But the silver gathered from the Peruvian mines and the merchants' fortunes had all been taken to safety before Morgan's army arrived.
Though as Morgan in March 1671 got back to Chagres on the north side of the Isthmus, things were to get worse. Message had arrived that a treaty had been signed between England and Spain. The buccaneers had in fact attacked Panama during times of peace between the two Kingdoms. Only shortly after Morgan had left Port Royal had the message arrived with Governor Modyford.
Morgan returned back to Port Royal in April. By June Governor Modyford was already under arrest and on his way back to England. But as more and more news reached Europe of the great raid and the Spanish court's protests at this breech of the peace got ever more outraged, the order to arrest Henry Morgan was eventually dispatched to Jamaica, reaching the island against the end of 1671. At first the new governor, Sir Thomas Lynch, was reluctant to execute this order, fearing public disorder if the island's greatest hero was put in chains. But on 4 April 1672 Henry Morgan was arrested and taken back to England on the frigate Welcome. Though strangely he was never to see the insides of the infamous Tower of London, where his former governor Modyford was incarcerated, although Morgan too remained a prisoner of State.
England was at war with Holland again and governor Lynch on Jamaica was getting into some trouble trying to fight the Dutch off, for the buccaneers seemed little cooperative once their leader had been taken away in disgrace.
In July 1673, considering West Indian affairs, the King eventually sought the advice of Henry Morgan, with the infamous buccaneer replying in writing what should be done to defend England's greatest colony (the sugar trade was very, very lucrative and brought in lots of tax for the Crown !).
It is believed that Morgan's memorandum made a good impression with his Majesty.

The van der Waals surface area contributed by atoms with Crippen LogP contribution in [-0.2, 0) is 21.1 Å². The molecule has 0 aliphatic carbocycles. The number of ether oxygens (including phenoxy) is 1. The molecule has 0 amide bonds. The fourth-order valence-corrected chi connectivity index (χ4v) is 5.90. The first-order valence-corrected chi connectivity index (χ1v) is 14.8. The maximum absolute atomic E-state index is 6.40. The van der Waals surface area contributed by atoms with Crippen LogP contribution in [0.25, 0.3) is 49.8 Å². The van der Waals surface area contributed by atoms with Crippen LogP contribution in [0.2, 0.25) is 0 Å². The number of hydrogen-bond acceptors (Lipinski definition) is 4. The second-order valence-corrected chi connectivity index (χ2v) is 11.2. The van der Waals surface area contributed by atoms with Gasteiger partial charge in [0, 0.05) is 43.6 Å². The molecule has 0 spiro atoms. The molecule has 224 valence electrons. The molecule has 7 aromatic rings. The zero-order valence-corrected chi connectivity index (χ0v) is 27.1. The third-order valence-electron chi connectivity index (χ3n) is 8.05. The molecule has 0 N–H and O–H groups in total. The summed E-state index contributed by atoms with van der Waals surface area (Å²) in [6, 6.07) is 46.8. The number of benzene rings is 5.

And, wonder over wonders, it was soon decided that Morgan should return to his home Jamaica as deputy governor to Lord Vaughan who was to succeed luckless governor Lynch.
And as though it would not have been enough to be sent back home to his beloved Jamaica for the 34-year old Welshman, just before Christmas 1675 he was knighted !
Charles II, King of England, who bestowed a knighthood on one of the world's most formidable rascals.
On 6 March Morgan was back in Port Royal. But never again was he to be the infamous pirate, far more the respectable man of power and status. He soon settled down to life in the island's council, overseeing the defences and of course expanding his fortunes as a rich sugar planter.
George Monck, Duke of Albermarle, ally of Henry Morgan. He was made Governor to Jamaica in 1682 and sought to have re-elected as Lieutenant Governor. The attempt failed, though he gave him a seat on the island's Council.
During his further life as deputy governor he showed great ability when acting as governor (when the governor proper was in England), endured countless quarrels and political intrigues with political opponents and even sued for libel the publishers of Esquelemling's famous tales about him and the buccaneers of America.
For a time his political enemies did get the better of him, though he was restored to the council shortly before his death on 25 August 1688 .

Sir Henry Morgan had been a heavy-drinking, fighting man of much charisma and equipped with an indomitable will to succeed. He had been ruthless and, in execution of his bloody trade, he had no doubt been brutal at times. But Henry Morgan had never been the sadistic, drunken lout of Esquemeling's stories.
His contribution to the building of Jamaica had been immense. But with unique irony history wiped away almost any trace of his doings from the surface of the earth. As though the gods were out to prove that buccaneers by their mere nature only could destroy and would leave nothing worthwhile in their wake, shortly after Morgan's death on 7 June 1696 a massive earthquake wiped out the city he had done so much for to build - Port Royal.